Revathy is pursuing her initial teacher training at the Rishikesh Yogis Yogashala in Rishikesh, India.
Edward Willis - Surf City, North Carolina, USA
I am an African-American, and I suffered a massive stroke in 2013 that left me without the use of my right arm and difficulty with walking. Yoga, which I started after the stroke, has been an important part of my recovery effort. I found many of the exercises taught in rehabilitation classes were the same ones yoga. I cannot over stress yoga's impact on my rehabilitation. I started yoga in 2013 as part of an Indiana University study to see if yoga had an impact on balance, walking speed, etc. in stroke survivors. It did. After the study, I found a yoga studio to continue my practice. Yoga was the only athletic form that welcomed a disabled me. This was important to staying active and self esteem. I have been active in yoga since then.
I want to attend teacher training to: 1) Continue my studies. I am only a beginner. I have much to unlock regarding meditation, anatomy, history, philosophy, etc., and 2) I want to make yoga more accessible to all. Many don't know the benefits of yoga, physical and mental, and my story can illustrate that. I would be open to teaching all communities, but especially in African-American, low-income, and disabled communities."
Edward is considering training programs with Breathe for Change online or at Yoga Divine in Holly Ridge, North Carolina.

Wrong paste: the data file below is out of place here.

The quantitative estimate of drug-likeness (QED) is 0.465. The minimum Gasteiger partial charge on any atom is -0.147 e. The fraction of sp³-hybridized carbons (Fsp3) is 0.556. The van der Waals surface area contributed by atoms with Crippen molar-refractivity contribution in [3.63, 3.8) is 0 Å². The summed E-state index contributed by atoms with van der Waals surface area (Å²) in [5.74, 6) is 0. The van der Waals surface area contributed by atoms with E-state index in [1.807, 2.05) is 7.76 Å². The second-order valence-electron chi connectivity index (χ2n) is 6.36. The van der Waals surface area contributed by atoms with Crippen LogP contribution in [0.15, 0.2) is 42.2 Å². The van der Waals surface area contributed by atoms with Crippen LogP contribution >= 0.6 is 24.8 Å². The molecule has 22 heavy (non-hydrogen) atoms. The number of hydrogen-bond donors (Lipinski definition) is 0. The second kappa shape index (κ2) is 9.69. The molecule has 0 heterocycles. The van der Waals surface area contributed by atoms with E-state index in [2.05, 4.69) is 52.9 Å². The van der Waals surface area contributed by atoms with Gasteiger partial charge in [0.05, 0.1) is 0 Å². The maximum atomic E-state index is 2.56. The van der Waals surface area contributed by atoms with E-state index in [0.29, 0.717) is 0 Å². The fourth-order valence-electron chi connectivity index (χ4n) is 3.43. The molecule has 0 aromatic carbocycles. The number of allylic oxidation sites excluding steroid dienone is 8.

Lauren Walker (they/them/their) - Rhode Island, USA
"I have worked as a preschool teacher and have enjoyed teaching movement classes! I also want to expand my healing knowledge and abilities to help a larger group of people. I am currently running a holistic healing business where I offer tarot readings and art!
I am already highly trauma informed and took many professional development classes during my time as a preschool teacher. I want to help heal individuals with trauma and other mental issues, as well as the LGBTQ community & women."
Lauren is pursuing their initial teacher training at Sangha Studio in Burlington, Vermont.
Harry López (he/him/his) - Miami, Florida, USA
"I have always had it in my heart to one day participate in a teacher training program and to be one of the few latino yoga teachers instructing in Miami and around the world - I know there are very few of us.
I also believe a training program would give me the accountability and container to deepen in my own practice and knowledge of how to go deeper into my self so that I can continue facing my own personal demons and challenges on the mat and learn the proper technique and protocol for stances and poses and how to support others in doing the same.
My hope is to create bilingual classes and bring yoga to underserved latino communities and communities that would otherwise not have access to attending yoga classes. I’m really inspired by the work of Yoga Foster- and can envision myself bringing yoga to children - particularly children of color in underserved communities and neighborhoods. My background is as an elementary school teacher and education leader and I have always had a tender place in my heart for advancing mindfulness and personal development in our youth."
Harry is persuing his initial teacher training at Ahana Yoga in Miami.
Celebrate With Us!
Our 2022 AYA Community Celebration is coming up on May 30th!
The Accessible Yoga Association Scholars Program is funded by our annual celebration and fundraiser, held each spring. The AYA Community Celebration, hosted over Zoom, includes a silent auction, additional giving opportunities, the announcement of our Ambassador of the Year and Organization of the Year awardees, musical entertainment, and more!
Tuesday, May 31st, 2022
4-5pm PT (Los Angeles) // 7-9pm ET (New York City)
RSVP Now >>